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US Elections 2020: The Battleground States


Soumya Bhowmick and Sangeet Jain, “US Elections 2020: e Battleground States,”
ORF Special Report No. 121, October 2020, Observer Research Foundation. 

The United States (US) is set to head into its 59th quadrennial Presidential Election in November. The 2020 race between Democrat Joe Biden and Republican Donald Trump was already being billed as one of the most politically fraught elections the country has seen yet, even without the help of a brewing health crisis which has upended state capacity and election processes. The incumbent, Trump, has hinted multiple times (without providing evidence) at the likelihood of fraud, indicating that he would not readily accept the results of the election. The polls will happen at a time when the country is grappling with heightened racial tensions, misinformation wars, and abounding conspiracy theories. The COVID-19 pandemic has compounded the polarisation, too, with the politicisation of health messaging around the pandemic.

This report is an exposition on the “battleground states” in the US election this year: the states that might ultimately decide the outcome of the November polls; where, by our reckoning, there are yet no clear allegiances nor evident leanings towards either party. These are Arizona, Florida, Georgia, Michigan, North Carolina, Ohio, Pennsylvania, Texas and Wisconsin—nine states with a combined 173 electoral votes between them. There are a total of 538 electoral college votes in a presidential election, of which a candidate requires 270 to win. These swing states therefore constitute a huge electoral haul, and both the Republican and Democratic parties are invested massively in campaigning in those areas.

The report aims to make two key contributions towards current analyses on the 2020 US elections. It outlines the impact of the COVID-19 pandemic on the battleground states and their economies, and captures the political dynamics and contestations around the pandemic in the states. It also provides a glimpse into the electoral history and electorate profile of each of the states, and offers a commentary on the main issues that matter to those electorates.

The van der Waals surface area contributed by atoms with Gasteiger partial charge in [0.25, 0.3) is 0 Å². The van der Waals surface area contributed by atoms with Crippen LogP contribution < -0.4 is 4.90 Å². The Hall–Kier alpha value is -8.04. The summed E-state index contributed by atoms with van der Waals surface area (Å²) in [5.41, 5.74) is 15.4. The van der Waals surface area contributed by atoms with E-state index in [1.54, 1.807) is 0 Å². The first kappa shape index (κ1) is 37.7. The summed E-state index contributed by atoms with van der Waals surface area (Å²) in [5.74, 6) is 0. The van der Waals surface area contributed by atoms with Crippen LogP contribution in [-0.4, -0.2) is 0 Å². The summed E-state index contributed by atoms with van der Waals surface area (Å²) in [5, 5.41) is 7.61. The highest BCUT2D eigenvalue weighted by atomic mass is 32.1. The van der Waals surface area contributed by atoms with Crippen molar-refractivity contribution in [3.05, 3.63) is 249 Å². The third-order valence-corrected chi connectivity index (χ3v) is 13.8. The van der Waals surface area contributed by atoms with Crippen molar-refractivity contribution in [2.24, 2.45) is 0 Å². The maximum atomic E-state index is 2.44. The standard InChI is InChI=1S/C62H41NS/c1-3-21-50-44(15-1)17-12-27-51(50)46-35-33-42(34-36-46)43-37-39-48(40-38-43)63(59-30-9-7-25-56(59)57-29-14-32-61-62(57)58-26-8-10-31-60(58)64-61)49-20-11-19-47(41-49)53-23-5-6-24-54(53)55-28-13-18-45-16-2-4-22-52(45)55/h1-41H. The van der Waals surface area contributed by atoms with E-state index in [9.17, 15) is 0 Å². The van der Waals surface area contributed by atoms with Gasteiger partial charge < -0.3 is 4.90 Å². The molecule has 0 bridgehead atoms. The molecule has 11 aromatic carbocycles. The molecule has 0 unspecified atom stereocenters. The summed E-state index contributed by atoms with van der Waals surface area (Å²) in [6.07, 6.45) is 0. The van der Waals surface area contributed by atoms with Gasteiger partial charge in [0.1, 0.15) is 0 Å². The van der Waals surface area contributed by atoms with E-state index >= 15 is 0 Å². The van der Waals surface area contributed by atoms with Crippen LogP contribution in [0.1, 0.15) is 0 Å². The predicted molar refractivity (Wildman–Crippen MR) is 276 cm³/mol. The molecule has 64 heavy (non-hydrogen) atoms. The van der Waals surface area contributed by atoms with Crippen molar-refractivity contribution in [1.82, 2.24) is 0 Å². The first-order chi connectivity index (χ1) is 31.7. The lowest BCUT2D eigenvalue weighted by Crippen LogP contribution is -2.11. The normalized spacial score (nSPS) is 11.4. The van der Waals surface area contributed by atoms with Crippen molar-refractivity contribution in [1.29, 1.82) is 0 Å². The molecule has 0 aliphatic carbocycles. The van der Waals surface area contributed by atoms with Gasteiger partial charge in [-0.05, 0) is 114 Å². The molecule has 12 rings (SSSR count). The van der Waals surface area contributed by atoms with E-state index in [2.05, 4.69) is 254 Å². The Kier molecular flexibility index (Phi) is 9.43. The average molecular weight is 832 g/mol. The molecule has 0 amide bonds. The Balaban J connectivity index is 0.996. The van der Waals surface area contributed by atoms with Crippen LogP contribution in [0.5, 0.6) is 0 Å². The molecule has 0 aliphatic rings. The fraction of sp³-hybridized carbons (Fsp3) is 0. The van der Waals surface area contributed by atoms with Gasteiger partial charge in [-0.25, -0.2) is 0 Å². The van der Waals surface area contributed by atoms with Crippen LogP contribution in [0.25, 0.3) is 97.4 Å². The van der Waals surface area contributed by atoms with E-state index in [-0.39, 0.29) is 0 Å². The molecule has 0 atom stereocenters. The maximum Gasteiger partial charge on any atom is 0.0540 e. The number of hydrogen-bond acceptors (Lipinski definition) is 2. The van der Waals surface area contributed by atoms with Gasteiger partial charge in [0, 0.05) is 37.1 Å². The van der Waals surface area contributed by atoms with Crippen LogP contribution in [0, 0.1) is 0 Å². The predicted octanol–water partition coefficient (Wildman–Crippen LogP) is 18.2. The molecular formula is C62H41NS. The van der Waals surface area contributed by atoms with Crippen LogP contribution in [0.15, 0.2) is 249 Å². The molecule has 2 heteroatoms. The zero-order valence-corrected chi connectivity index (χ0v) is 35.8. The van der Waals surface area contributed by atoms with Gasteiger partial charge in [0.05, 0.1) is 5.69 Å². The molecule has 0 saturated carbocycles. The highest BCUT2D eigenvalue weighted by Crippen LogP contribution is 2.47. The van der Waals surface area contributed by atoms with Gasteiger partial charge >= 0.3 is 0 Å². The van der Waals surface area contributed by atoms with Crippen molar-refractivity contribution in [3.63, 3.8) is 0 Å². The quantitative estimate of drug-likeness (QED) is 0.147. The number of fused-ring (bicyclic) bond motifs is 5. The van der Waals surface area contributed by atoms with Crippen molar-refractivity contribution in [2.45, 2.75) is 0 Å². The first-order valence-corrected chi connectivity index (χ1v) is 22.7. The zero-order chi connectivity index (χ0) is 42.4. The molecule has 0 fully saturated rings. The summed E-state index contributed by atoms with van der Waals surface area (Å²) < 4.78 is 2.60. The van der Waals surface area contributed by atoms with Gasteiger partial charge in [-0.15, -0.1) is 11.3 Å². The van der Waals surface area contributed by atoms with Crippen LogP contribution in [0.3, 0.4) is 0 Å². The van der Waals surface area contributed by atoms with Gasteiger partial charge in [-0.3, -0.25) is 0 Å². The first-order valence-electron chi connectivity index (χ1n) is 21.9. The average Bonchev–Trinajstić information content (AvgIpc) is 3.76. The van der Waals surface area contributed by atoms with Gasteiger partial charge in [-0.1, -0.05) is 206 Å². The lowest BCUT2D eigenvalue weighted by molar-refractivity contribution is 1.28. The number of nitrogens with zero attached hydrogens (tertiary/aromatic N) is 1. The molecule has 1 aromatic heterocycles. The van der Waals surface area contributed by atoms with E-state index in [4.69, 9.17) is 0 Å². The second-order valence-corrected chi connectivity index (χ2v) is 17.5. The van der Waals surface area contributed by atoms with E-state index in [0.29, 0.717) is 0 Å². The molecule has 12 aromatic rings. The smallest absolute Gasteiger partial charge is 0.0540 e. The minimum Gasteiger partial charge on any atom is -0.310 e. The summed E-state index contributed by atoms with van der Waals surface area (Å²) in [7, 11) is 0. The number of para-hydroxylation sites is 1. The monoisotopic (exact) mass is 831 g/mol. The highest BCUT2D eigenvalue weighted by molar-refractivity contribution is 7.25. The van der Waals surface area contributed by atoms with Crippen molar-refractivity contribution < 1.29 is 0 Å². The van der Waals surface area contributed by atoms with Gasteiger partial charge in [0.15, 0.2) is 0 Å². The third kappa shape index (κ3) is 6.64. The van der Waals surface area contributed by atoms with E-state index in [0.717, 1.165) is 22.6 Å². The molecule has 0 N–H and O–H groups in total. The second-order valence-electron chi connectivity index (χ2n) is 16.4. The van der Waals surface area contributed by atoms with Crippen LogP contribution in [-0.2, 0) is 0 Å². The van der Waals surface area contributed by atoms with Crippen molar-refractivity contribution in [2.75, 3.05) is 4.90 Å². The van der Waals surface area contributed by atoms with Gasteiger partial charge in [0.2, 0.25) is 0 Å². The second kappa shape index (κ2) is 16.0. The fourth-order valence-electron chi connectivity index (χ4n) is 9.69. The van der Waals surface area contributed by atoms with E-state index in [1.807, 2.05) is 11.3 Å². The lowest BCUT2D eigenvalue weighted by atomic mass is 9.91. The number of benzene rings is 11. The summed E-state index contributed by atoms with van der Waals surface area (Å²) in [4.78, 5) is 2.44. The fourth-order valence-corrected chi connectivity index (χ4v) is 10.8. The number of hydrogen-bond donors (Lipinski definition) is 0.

We also seek to break new ground in capturing the influence of the Indian-American community as an electoral constituency in these states. After all, this population has become a formidable political force in many parts of the US, due to their growing numbers and outsized impact. They are particularly high-skilled and mostly prosperous, even as they constitute a small two percent of the US electorate.1 The community has now become a microcosm—a battleground itself as Indian-Americans, once a staunchly Democratic lot on the whole, are now believed to be swerving towards the Republican Party.

A survey by Indiaspora and the Asian American and Pacific Islander (AAPI) released in September 2020 has found that 66 percent of Indian-Americans across the US favour Democratic Party nominee Joe Biden, 28 percent are for Donald Trump, and six percent are undecided—this is a significant change from 2016 when 77 percent of the Indian-American community had voted for Democrat Hillary Clinton. Al Mason, chairperson of the Trump Victory Indian American Finance Committee, has even gone to say that his own survey findings indicate that about 50 percent of Indian Americans will vote Republican this election. Foreign policy columnist Seema Sirohi has written about a perceived “shift” among oldergeneration Indian-Americans, in response to Trump’s significant overtures towards a Modi-led India and a number of spectacular rallies with the prime minister which have caught the attention of these voters. Meanwhile, many Indian-Americans view Biden’s outreach towards the Muslim-American community and the Democrats’ opposition on Indian domestic issues such as the Citizenship Amendment Act as interference and unnecessary baiting.